Infant formula shortages behind 4 hospital admissions at South Carolina hospital

At least four babies are being treated at a South Carolina hospital for problems related to a severe US baby food shortage

Heather M. Woolwine, a spokeswoman for the Medical University of South Carolina (MUSC) in Charleston, said The State Friday that the babies were hospitalized, either because homemade formulas have made them sick or because they cannot tolerate new types of formulas that their parents have been forced to use as substitutes.

The nationwide shortage, which has left desperate parents finding new ways to feed their children, was prompted in part by product recalls from manufacturer Abbott Nutrition, as well as supply chain disruptions and labor shortages due to the COVID-19 pandemic.

“Many of the children we treat have complex health issues, including diet, so it’s difficult to pinpoint an exact figure. But we can say with certainty that at least four are linked to the lack of formula,” Woolwine told the newspaper.

Hospital admissions for lack of baby food
At least four babies are hospitalized in South Carolina due to a statewide baby food shortage. Pictured above are empty formula shelves in Chelsea, Massachusetts on May 20.
JOSEPH PREZIOSO/AFP/Getty Images

Hospitals in Atlanta and Memphis, Tennessee have also reported admitting infants due to the shortage. dr Mark Corkins, a pediatric gastroenterologist at Le Bonheur Children’s Hospital in Memphis, shared news week that he is treating two babies due to the problem.

“I’m angry that I got into a situation that I can’t ‘fix’ for my patients no matter how hard I try. But my primary emotion is sadness that parents and patients can’t get the formulas that worked so well for them,” he said news week earlier this week.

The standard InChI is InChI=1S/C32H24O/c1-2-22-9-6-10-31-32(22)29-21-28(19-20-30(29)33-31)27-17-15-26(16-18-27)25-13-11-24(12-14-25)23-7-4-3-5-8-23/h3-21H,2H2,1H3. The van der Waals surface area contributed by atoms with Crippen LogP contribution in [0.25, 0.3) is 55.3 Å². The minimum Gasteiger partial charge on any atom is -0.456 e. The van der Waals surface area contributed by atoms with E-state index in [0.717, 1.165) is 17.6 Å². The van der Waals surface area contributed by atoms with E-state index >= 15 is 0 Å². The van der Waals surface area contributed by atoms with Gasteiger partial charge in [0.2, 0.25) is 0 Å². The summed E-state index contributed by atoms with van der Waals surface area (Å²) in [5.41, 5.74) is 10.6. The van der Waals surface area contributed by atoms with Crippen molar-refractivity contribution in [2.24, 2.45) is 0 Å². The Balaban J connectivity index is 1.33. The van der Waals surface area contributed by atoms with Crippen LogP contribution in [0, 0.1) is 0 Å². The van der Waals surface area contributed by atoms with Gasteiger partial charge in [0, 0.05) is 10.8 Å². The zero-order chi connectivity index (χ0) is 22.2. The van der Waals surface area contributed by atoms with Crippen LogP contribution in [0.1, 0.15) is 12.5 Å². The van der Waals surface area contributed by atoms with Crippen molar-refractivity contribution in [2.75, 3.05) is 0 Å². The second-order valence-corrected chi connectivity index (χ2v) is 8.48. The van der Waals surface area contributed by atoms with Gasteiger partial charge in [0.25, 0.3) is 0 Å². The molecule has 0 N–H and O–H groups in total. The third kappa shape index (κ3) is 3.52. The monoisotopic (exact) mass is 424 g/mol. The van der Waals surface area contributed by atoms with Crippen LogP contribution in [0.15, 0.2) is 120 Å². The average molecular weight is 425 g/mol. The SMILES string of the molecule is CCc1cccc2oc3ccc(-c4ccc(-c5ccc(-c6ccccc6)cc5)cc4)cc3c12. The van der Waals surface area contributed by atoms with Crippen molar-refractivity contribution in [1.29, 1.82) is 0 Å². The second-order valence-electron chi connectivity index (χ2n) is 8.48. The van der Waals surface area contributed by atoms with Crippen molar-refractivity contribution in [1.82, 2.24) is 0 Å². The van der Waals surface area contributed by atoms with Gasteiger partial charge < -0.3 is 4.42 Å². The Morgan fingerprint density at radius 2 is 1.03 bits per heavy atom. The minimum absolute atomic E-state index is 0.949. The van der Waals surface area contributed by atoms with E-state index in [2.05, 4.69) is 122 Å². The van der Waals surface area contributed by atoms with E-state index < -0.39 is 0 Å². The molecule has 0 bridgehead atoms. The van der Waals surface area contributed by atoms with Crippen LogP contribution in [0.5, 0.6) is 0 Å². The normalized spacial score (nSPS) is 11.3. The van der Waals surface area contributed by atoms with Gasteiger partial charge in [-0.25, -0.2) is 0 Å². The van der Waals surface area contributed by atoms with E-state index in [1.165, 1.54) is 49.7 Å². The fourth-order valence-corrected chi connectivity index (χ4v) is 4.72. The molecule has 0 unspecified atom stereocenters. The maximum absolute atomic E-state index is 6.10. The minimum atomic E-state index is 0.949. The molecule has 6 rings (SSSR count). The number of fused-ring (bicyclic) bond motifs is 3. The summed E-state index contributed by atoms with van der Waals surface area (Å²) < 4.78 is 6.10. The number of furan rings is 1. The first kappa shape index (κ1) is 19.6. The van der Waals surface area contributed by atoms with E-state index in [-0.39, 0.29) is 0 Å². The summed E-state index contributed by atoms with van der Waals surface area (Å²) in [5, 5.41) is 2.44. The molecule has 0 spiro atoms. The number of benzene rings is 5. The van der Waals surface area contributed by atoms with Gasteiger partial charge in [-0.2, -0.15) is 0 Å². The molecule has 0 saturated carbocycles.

Corkins’ patients arrived at the hospital dehydrated and given IV fluids after their parents were unable to give them EleCare Jr formula, which is manufactured by Abbott. He said news week that parents should not dilute the formula or use a homemade formula to feed their children. However, health care experts have determined that children who do not have specific dietary problems or sensitivities should be able to safely consume other types of market-approved formulas.

In late February, the U.S. Food and Drug Administration (FDA) announced a voluntary recall of some Abbott-made formulas of Similac, Alimentum, and EleCare in powder form. The move came amid fears that a type of bacteria that had caused the illnesses and deaths of some babies might be present in the products. However, the company said earlier this week that an investigation found no link between the formulas and the diseases.

On Monday, Abbott reached an agreement with the FDA to resume production of its formulas, but noted it could take up to 10 weeks for new products to hit shelves. Up to 40 percent of all infant formulas are now sold out across the country, causing parents to hoard or drive for hours in search of replacements.

“When you have to drive an hour or two from your own home hoping to find formula for your child and then you don’t have any luck, you feel so guilty,” said Kenzie Martin, 29, of White Plains, New York , before news week. “I’m scared for the mothers who haven’t welcomed a baby into the world and are already scared of not being able to feed their child.”

news week contacted MUSC for comment.

https://www.newsweek.com/baby-formula-shortage-behind-4-hospitalizations-south-carolina-hospital-1708841 Infant formula shortages behind 4 hospital admissions at South Carolina hospital

Rick Schindler

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